AB31 5AU - Drumoak
Drumoak (, Scottish Gaelic: Druim M'Aodhaig, lit.u2009the ridge of St Aodhag) is a village situated between Peterculter and Banchory in North Deeside, Aberdeenshire, Scotland. Drumoak is proximate to the River Dee, with Park Bridge, named for the local Park Estate, being a local crossing; Park Estate, was formerly owned by the railway engineer Sir Robert Williams; Sir Robert is interred at Drumoak.
There is a church, small shop, bowling green and the Irvine Arms restaurant (aptly named after the family that owned the 13th century Drum Castle). Drum Castle is run by the National Trust for Scotland and is open to visitors. Relics and portraits of the Irvine family are kept here, and it was conferred by Robert the Bruce onto William de Irvine. There are a number of housing developments progressing; a small primary school with about 100 pupils serves Drumoak. The Dee River gravels also attract gravel extraction on both sides of the river.
Drumoak Manse in 1638 was the birthplace of James Gregory, discoverer of diffraction gratings a year after Newton's prism experiments, and inventor of the Gregorian telescope design in 1663. The design is still used today in telescopes such as the Arecibo Radio Telescope upgraded to a Gregorian design in 1997 giving Arecibo a flexibility it had not previously possessed. His older brother David was also born there in 1620.
Between Drumoak and Peterculter is the site of a Roman encampment Normandykes
Situated in local authority Stonehaven and Lower Deeside , Drumoak is classed as . Nearest towns are Peterculter (3 miles away), Milltimber (4 miles away), Westhill (5 miles away), with the capital city, Edinburgh being 85 miles away.
Along with its north-western neighbour Moray, Aberdeenshire has been one of the most fertile farming regions in the highlands since the medieval era and consequently offers up a landscape littered with stunning castles as well as hundreds of impressive Neolithic and stone age archaeological sites.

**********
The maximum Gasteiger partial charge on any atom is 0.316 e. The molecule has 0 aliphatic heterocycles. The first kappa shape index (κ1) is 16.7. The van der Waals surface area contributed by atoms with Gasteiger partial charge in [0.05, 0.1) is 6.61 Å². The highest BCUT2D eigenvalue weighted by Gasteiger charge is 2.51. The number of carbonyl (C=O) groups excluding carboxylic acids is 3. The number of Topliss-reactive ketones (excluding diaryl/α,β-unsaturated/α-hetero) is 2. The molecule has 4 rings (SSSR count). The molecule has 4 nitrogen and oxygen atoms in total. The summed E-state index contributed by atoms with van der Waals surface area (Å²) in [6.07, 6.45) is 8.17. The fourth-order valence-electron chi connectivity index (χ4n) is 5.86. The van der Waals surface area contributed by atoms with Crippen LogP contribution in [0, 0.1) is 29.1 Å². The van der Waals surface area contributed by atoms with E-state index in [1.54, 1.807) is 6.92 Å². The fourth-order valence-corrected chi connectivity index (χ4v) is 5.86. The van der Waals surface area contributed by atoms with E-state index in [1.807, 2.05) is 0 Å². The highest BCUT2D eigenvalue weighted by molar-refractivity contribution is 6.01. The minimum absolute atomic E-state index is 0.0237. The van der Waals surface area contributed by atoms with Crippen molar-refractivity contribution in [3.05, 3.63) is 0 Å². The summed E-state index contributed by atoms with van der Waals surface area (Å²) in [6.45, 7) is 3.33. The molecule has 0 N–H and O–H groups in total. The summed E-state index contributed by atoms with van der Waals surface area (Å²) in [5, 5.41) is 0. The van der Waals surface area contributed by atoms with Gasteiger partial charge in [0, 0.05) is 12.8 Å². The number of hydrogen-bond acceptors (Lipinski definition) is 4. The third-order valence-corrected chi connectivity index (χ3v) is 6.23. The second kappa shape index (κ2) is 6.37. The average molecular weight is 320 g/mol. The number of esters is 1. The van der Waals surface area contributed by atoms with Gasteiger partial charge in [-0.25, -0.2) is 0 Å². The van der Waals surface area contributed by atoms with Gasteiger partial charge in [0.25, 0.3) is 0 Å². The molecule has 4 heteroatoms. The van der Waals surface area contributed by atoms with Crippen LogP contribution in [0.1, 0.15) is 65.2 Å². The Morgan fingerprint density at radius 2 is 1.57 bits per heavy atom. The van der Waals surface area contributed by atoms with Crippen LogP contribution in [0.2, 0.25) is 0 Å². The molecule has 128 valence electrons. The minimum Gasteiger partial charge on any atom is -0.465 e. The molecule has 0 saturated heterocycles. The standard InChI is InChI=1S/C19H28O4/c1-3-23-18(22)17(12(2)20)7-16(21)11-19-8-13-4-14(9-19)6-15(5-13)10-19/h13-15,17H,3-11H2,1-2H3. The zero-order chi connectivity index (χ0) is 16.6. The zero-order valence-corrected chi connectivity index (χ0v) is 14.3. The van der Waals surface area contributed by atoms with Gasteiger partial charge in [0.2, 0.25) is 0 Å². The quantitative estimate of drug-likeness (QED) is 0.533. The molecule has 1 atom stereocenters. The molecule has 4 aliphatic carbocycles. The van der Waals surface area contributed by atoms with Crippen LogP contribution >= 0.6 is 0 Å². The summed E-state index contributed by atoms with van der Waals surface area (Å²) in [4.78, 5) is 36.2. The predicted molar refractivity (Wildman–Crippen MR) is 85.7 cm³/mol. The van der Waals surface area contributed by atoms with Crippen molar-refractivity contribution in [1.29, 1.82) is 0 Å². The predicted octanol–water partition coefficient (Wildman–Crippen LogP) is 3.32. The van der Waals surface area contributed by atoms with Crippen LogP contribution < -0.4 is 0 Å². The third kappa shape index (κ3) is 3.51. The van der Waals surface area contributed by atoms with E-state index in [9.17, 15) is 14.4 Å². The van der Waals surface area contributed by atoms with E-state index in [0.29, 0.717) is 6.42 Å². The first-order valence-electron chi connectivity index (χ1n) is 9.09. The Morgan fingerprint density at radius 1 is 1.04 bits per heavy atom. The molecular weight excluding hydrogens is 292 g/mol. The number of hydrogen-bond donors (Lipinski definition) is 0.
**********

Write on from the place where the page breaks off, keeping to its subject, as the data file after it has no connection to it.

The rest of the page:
To this day the landscape is populated by thousands of beautiful Aberdeen Angus beef cattle. Aberdeenshire represents the highlands of Scotland at their very best.
The bustling and vibrant main city of Aberdeen, its architecture spectacularly sculpted from granite, symbolises the epicentre of Scotland's industrial past and offers visitors not only hundreds of museums and exhibitions exploring this industrial heritage, but also a thriving and metropolitan city with a young and exciting arts scene, thousands of hip bars and restaurants and many more sporting and cultural attractions.
More important though is the backdrop to this beautiful city - sat 'between the Don and the Dee' - Aberdeen's two rivers that frame the city centre. Moving out from the River Spey and the whiskey distilleries that line its shores to the landscape that encircles Aberdeen (known as 'Scotland's Larder' for its abundance of wildlife and fertile soil) and further still to Cairngorm National Park, this is truly a heart-stopping landscape.
Should further excitement be needed, Cairngorm National Park offers everything from skiing and snowboarding in winter to hiking, mountain biking, fishing and shooting. In addition there are hundreds of picturesque and challenging golf courses.
Aberdeenshire offers everything from city breaks and boutique shopping in the West End district of Aberdeen city centre to country retreats, tours of stately homes and gardens, and from summer walks to ski holidays, whiskey tasting to adrenaline sports.
Where is it?Location
Stonehaven and Lower Deeside
ONS GSS ID
Dunecht, Durris and Drumoak
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